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Adsense, EU and Cookies

Google finally released their EU user consent policy, which every publisher has to comply with.

Edited: 2017-02-02 13:22

By. Jacob

Cookie Law

Google finally released their official policy on the EU Cookie law, or that is, i got an e-mail informing me about the technical changes that has to be implemented on sites using Adsense.

It is a shame that the authorities in EU are so narrow minded, choosing to ignore the rights of website owners over something as harmless as cookies.

Even though the law is discriminating, and invading our rights as website owners, we still have comply if we want to use Adsense. We need to find a solution that causes the least disruption to our users, and Adsense income.

For this, implied consent becomes important, because it allows us to display ads without first getting the users consent. The alternative is not feasible, as it would force us to flat out reject users who do not click the consent button.

The email I got from Google:

Dear Publisher,

We want to let you know about a new policy about obtaining EU end-users’ consent that reflects regulatory and best practice guidance. It clarifies your duty to obtain end-user consent when you use products like Google AdSense, DoubleClick for Publishers, and DoubleClick Ad Exchange.

Please review our new EU user consent policy as soon as possible. This requires that you obtain EU end users’ consent to the storing and accessing of cookies and other information, and to the data collection, sharing, and usage that takes place when you use Google products. It does not affect any provisions on data ownership in your contract.

Please ensure that you comply with this policy as soon as possible, and not later than 30th September 2015.

If your site or app does not have a compliant consent mechanism, you should implement one now. To make this process easier for you, we have compiled some helpful resources at cookiechoices.org.

This policy change is being made in response to best practice and regulatory requirements issued by the European data protection authorities. These requirements are reflected in changes recently made on Google’s own websites.

Thank you in advance for your understanding and cooperation.

Regards,
The Google Policy Team

Asking for consent before placing cookies

I am very annoyed by all the popups we encounter when browsing the internet, so even from a users perspective, having popup messages asking for consent is not a good solution. For sites that I visit often, i do not really care. But if we do implement a cookie notification, it should have to be done in a location where it is noticed easily, but at the same time not annoying or disturbing the user – for this, the top of a website seems like the best place – and it is pretty much standard already.

Sites with high bounce rate may loose some revenue if consent is needed before showing ads, leaving implied consent as the only acceptable solution.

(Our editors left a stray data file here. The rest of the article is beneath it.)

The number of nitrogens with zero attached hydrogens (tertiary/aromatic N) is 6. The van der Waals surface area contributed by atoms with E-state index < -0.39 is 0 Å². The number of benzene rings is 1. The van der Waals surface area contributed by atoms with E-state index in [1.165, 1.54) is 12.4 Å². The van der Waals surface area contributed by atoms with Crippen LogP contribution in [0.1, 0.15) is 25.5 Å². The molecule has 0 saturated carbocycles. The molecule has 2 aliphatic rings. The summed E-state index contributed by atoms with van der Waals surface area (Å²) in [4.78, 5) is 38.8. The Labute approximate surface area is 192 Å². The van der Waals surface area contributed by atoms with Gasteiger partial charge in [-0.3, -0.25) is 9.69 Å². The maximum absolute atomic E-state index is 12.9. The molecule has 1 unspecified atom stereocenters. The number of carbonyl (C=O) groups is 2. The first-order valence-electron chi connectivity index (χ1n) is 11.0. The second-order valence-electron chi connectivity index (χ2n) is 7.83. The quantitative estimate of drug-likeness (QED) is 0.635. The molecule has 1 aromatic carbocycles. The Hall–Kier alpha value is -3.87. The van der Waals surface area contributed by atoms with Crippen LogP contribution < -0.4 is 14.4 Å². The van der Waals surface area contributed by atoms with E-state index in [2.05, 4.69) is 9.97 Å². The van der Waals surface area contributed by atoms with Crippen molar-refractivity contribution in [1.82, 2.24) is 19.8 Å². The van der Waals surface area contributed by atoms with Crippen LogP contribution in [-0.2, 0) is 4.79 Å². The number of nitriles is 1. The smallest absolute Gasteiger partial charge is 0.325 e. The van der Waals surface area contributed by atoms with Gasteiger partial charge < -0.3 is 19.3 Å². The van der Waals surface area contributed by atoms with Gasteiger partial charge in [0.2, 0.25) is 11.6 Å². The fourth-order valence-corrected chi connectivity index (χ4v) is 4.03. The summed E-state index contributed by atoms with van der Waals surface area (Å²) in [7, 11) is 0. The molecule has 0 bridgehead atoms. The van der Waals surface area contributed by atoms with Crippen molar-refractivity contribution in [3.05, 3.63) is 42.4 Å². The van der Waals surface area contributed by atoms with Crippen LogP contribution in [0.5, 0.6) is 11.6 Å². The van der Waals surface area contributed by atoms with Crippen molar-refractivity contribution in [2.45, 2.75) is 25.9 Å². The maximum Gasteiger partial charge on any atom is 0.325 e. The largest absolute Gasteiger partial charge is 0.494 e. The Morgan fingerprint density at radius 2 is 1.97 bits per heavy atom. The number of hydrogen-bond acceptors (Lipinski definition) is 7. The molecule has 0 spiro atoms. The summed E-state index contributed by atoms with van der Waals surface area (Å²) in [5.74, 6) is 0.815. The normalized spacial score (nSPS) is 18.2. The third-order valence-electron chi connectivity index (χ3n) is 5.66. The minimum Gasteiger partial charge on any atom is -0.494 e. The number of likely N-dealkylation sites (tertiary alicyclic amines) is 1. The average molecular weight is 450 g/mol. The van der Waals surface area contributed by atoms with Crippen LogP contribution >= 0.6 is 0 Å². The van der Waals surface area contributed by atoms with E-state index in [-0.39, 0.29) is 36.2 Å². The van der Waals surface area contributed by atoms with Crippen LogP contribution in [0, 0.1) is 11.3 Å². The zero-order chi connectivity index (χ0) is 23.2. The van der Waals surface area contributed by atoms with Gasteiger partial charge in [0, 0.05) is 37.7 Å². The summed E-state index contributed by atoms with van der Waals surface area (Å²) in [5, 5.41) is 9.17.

Who should fix the problem?

The most obvious solution would be for Google, and other companies to implement a consent mechanism on their part. For Google Adsense, this could mean that Adsense would automatically choose between a cookie-less units, and units using cookies, depending on whether the user gives their consent to use cookies.

Google / Alphabet has the resources to develop a solution, while a lot of site owners do not. Site owners also do not have anything to do with the technologies Google are using in their products, so we should not be burdened with unnecessary legal issues associated with such technologies.

Why i choose implied consent

Currently I am using implied consent, my reason for having chosen this approach include the below considerations.

  1. The consent requirement can prevent the Adsense crawler from detecting Adsense code on sites, and attempts to work around this could be conflicting with Googles Webmaster Quality Guidelines, the part about Cloaking.
  2. It is technically not realistic to stop all third party cookies from being sent, since you have to analyze the content of every page, and remove JavaScript, images, and other third party content.
  3. Sites with high bounce rates could lose income.

The mere task of keeping track of which third parties are storing cookies, is not a realistic option. Besides, the only scalable solution is implied consent. By implied consent I specifically mean that simply by visiting a site people automatically "agree" to the TOS of the site. It is the only way third party code can be included, without us worrying about which technologies are used – which is very important for Adsense.

If the EU wants to enforce the law, then they should work with browser developers and ad networks directly – not impose unfair laws on innocent site owners!

External links

  1. Google's EU user consent policy – Google
  2. Helping publishers with cookie consent – Cookiechoices.org